Little man is not a huge fan of mama not giving him undivided attention while in the shower or getting dressed for work. No matter how I try to entertain him in the mornings, nothing seems to work. He usually alternates between tugging on the bottom of my shirt and playing with trash that he grabs out of the bathroom trashcan.

2. Feeding the dogs

For some reason my child is obsessed with dog food. He likes to pick pieces up and either try to eat them or hide them in various places around the house (including in my lunch–a story for another time). Why? Who knows.

3. Going anywhere quickly

It’s surprisingly time-consuming to gather all the necessary paraphernalia that accompanies Jonah whenever we leave the house. I’m constantly going through a mental list: Diaper bag? Check. Diapers and wipes? Check. Extra outfit? Check. Sippy cup? Check. Child wearing appropriate clothing and shoes? Check.

4. Walking

Jonah, we can’t walk in the street! We can’t walk in the neighbors’ yard! We can’t walk in front of cars! I’m sorry you’re upset, but mama has to pick you up to keep you from getting killed. Ugh, you’re so heavy.

5. Using the dishwasher

If it were up to him Jonah would happily play with all of the knives from the dishwasher. So opening this is pretty much no-go while he is awake.

6. Using the bathroom

When mama goes to the bathroom Jonah goes to the bathroom, too. And throws everything in the bathtub, and takes everything out of the bathroom cabinets…

 7. Doing any errand that doesn’t involve a drive-through

Every parent has probably experienced this: The overtired little one is finally asleep in the car, but you have to get out of the car to get something from inside a store. What are you supposed to do?

8. Eating in a restaurant

You know what Jonah is not a fan of? Sitting still and quiet in a high chair and waiting around for food.

9. Eating in general

You know what Jonah is also not a fan of? When you are eating something that he wants. And he’ll let you know it. “Mine!” “Mine!” “More!” And don’t even think about giving him something that he doesn’t want. He sucks the flavor off it, takes it out of his mouth and throws it on the ground.

10. 4:00-7:00 pm

These are the witching hours on days when good naps have not happened. It’s too late to take a nap, too early for bedtime, so Jonah says to himself, “Why, I think I’ll just cry on and off for two hours. How does that sound, everyone?”

But…look at this face.

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Even though navigating everyday life with my son comes with its fair share of challenges, my heart wants to burst with love whenever I look at him. And that makes it all worth it.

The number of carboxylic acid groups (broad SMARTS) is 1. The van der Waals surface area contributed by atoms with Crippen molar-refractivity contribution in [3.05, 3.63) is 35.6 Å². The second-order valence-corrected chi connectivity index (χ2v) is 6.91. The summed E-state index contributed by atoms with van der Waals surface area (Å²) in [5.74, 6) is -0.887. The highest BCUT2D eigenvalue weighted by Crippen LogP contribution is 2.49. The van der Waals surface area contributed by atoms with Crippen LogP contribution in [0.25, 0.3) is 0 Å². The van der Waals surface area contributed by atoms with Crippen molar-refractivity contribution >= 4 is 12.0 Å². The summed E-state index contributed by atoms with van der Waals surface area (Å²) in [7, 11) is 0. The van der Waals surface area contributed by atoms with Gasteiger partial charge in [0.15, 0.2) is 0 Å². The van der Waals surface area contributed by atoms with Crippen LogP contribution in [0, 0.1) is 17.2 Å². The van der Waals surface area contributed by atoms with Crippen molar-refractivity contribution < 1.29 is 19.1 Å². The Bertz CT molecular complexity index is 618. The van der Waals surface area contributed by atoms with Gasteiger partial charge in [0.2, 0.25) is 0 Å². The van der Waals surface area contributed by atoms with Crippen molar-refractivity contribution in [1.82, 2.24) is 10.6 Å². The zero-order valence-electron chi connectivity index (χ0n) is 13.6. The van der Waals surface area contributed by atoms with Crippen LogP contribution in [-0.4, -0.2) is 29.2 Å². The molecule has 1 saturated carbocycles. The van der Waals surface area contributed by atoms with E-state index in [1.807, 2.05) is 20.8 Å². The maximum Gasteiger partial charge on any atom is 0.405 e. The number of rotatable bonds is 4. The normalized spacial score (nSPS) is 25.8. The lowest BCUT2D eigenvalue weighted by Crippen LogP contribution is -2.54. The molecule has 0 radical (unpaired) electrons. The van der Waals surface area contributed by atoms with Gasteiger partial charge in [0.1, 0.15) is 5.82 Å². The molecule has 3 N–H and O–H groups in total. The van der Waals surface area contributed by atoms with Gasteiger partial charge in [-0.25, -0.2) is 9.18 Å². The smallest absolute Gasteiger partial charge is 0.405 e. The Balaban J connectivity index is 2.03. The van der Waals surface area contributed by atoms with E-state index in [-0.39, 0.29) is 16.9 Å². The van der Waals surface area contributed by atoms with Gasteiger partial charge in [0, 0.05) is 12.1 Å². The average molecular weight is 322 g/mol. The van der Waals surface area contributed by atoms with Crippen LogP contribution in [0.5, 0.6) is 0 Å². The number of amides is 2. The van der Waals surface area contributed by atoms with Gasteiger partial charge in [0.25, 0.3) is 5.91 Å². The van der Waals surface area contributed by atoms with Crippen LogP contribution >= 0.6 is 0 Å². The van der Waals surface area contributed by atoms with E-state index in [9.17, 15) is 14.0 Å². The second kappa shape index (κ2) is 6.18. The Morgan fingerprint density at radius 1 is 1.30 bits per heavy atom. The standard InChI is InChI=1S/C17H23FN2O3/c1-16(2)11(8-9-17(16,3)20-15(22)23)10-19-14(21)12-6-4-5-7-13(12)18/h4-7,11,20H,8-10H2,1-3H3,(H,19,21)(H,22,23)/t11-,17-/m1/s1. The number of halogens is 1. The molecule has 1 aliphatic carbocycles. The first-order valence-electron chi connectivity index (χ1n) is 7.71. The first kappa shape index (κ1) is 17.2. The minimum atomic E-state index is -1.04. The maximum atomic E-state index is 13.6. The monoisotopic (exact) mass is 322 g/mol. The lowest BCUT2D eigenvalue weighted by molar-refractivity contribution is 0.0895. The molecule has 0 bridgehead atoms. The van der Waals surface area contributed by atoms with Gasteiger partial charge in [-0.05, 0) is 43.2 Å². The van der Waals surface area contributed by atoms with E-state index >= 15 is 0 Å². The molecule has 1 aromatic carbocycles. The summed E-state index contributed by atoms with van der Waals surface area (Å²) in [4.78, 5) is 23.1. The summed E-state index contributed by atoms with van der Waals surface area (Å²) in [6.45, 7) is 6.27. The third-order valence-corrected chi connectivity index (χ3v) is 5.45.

7 reasons 2016 will be better than 2015

Thank the Lord 2015 is over. For realz, I have never been so happy to see New Year’s Eve. 2015 was very, very tough for Jonathan and me. A new baby and unemployment simultaneously will do that to you.

BUT! 2015 is over! Hooray! Here are 7 reasons I have decided that 2016, and since it’s about to be my birthday, my 28th year, will be better, in the arenas of marriage, work, family and my personal life.

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  1. I will do my part to argue productively. 

Hubs and I got into some bad patterns this past year that we’re working hard to break. We fought more than ever before, and not usually productively. We pushed and pulled and raged and drove each other crazy. But we got through it and now I think we’re on the other side.

2.  I will choose joy.

Joy is my word of the year. In 2016 I’ll do my best to look for the good in all situations, and respond from a place of joy rather than worry, anger or bitterness.

    3.   I will advocate for myself and my ideas.

One thing I love about my new job is that I’m getting the opportunity to lead for the first time. When I was teaching I always felt that I knew less and was less experienced than everyone around me, so I stayed pretty quiet and didn’t speak out much. I was a leader in my classroom but not with other adults. In my new position, I get to be the expert, and I’ve gained a lot of confidence. In 2016 I will continue to believe in my own ideas.

Along the lines of advocating for myself, I also need to make more money in 2016. Money isn’t everything, but it is something.

   4.  When I am with Jonah, I will be 100% present.

I will be the master of my phone rather than the other way around.

   5.  My family will be in church every Sunday and community group most weeks.

When things get difficult, church activities can be one of the first things to go. Barring sickness or being out of town, we’ll be there every week.

   6.  I will make/keep my home a beautiful, functional, restful place.

I’ve realized that I feel amazingly better when I can come home and like what I see around me.

 7.  I will read more. I will write more.

The Grapes of Wrath, among other books. I’m on a Steinbeck kick!

I’m really looking forward to this year. What are your goals/resolutions for 2016?